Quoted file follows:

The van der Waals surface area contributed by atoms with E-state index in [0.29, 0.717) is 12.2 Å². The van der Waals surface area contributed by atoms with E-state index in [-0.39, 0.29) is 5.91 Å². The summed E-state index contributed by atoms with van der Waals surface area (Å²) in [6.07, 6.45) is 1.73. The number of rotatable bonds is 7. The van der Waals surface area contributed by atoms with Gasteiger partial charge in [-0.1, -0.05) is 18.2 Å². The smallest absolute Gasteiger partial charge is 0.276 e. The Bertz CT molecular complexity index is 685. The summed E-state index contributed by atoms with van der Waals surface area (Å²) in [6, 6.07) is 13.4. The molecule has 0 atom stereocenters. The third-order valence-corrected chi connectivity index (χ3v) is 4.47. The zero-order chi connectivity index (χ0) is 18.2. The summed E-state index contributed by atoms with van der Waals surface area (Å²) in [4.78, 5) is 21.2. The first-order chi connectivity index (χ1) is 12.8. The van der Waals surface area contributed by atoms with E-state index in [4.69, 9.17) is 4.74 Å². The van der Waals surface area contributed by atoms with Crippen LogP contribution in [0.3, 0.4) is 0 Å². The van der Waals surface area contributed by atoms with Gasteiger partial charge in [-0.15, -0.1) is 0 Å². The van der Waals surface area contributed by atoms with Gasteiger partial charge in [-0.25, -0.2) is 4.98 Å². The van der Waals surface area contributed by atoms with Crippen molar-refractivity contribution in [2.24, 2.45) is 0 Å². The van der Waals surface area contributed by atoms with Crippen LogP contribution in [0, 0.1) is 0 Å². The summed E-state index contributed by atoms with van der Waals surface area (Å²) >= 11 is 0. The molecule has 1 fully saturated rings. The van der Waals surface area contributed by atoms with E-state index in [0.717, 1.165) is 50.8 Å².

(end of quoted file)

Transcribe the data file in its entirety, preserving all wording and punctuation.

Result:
The van der Waals surface area contributed by atoms with E-state index in [0.29, 0.717) is 12.2 Å². The van der Waals surface area contributed by atoms with E-state index in [-0.39, 0.29) is 5.91 Å². The summed E-state index contributed by atoms with van der Waals surface area (Å²) in [6.07, 6.45) is 1.73. The number of rotatable bonds is 7. The van der Waals surface area contributed by atoms with Gasteiger partial charge in [-0.1, -0.05) is 18.2 Å². The smallest absolute Gasteiger partial charge is 0.276 e. The Bertz CT molecular complexity index is 685. The summed E-state index contributed by atoms with van der Waals surface area (Å²) in [6, 6.07) is 13.4. The molecule has 0 atom stereocenters. The third-order valence-corrected chi connectivity index (χ3v) is 4.47. The zero-order chi connectivity index (χ0) is 18.2. The summed E-state index contributed by atoms with van der Waals surface area (Å²) in [4.78, 5) is 21.2. The first-order chi connectivity index (χ1) is 12.8. The van der Waals surface area contributed by atoms with E-state index in [4.69, 9.17) is 4.74 Å². The van der Waals surface area contributed by atoms with Crippen LogP contribution in [0.3, 0.4) is 0 Å². The van der Waals surface area contributed by atoms with Gasteiger partial charge in [-0.15, -0.1) is 0 Å². The van der Waals surface area contributed by atoms with Gasteiger partial charge in [-0.25, -0.2) is 4.98 Å². The van der Waals surface area contributed by atoms with Crippen molar-refractivity contribution in [2.24, 2.45) is 0 Å². The van der Waals surface area contributed by atoms with Crippen LogP contribution in [0, 0.1) is 0 Å². The summed E-state index contributed by atoms with van der Waals surface area (Å²) >= 11 is 0. The molecule has 1 fully saturated rings. The van der Waals surface area contributed by atoms with E-state index in [0.717, 1.165) is 50.8 Å².